There is a Windows Server 2003 64-bit edition, but the adoption rate of that version was extremely low. The vast majority of Windows 2003 Server implementations were 32-bit. This happened for a number of reasons. The 64-bit server product was bleeding edge when it was introduced. Until Windows Server 2008, development for 64-bit products was not mainstream. Few software vendors factored in 64-bit compatibility in their code until Windows Server 2008. On the consumer side, 32-bit was the comfortable norm and 64-bit was factored in only when there were obvious gains. Requirements and advantages in Exchange and SQL were some of the primary factors for using the 64-bit version of 2003 over the 32-bit version. The number of users you could connect to one server through terminal services was greatly increased, but then you had to make sure that you were using software that worked in 64-bit terminal services.

It’s all about compatibility

So, what does all this mean in relation to migrating off Windows Server 2003? Compatibility. Will the software we have running in Windows Server 2003 work in 64-bit 2008 or 2012 servers? Will we have software drivers available on 64-bit that are as comprehensive as the ones we used in 32-bit systems? 64-bit servers are backward compatible and will run 32-bit applications, but not all 32-bit applications are 64-bit compatible. Applications with high resource demands probably moved towards 64-bit computing a while ago to take advantage of the increase in memory and processing power. However, we still have the issue of legacy software. We may only have licenses for a certain version of an application. We may need to pay for licensing of a later version. Or the licensing was based on the server OS. For instance, our 2003 Terminal Server CALs will not work with 2008 or 2012. We will need new licenses for that. What if there is no upgrade for that legacy system that will only work on a 32-bit system? All software issues will need to be researched and a plan developed to move forward.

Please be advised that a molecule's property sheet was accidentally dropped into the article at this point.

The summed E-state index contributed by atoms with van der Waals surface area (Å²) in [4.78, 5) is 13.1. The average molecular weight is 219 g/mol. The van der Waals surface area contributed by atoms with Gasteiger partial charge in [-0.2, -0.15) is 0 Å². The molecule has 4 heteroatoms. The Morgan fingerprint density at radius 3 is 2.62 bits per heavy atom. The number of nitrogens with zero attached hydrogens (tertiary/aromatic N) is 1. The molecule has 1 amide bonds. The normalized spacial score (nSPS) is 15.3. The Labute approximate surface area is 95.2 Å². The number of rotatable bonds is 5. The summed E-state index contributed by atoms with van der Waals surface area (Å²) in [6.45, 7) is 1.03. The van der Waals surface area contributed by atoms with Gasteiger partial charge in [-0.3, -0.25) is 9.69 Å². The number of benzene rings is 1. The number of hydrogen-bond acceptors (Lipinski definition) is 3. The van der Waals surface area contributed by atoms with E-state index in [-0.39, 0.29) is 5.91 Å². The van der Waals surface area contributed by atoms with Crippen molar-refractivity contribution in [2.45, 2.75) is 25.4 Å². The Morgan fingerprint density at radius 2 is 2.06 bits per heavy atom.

Look for upcoming blogs, where we will discuss the research and testing needed, peripheral drivers (printers, scanners, etc.), SQL and Exchange requirements, backup solutions and more. Stay tuned and as always, please feel free to post your questions or comments below. You can also email me directly.





Sr. Network Consultant




©2015 Custom Systems Corporation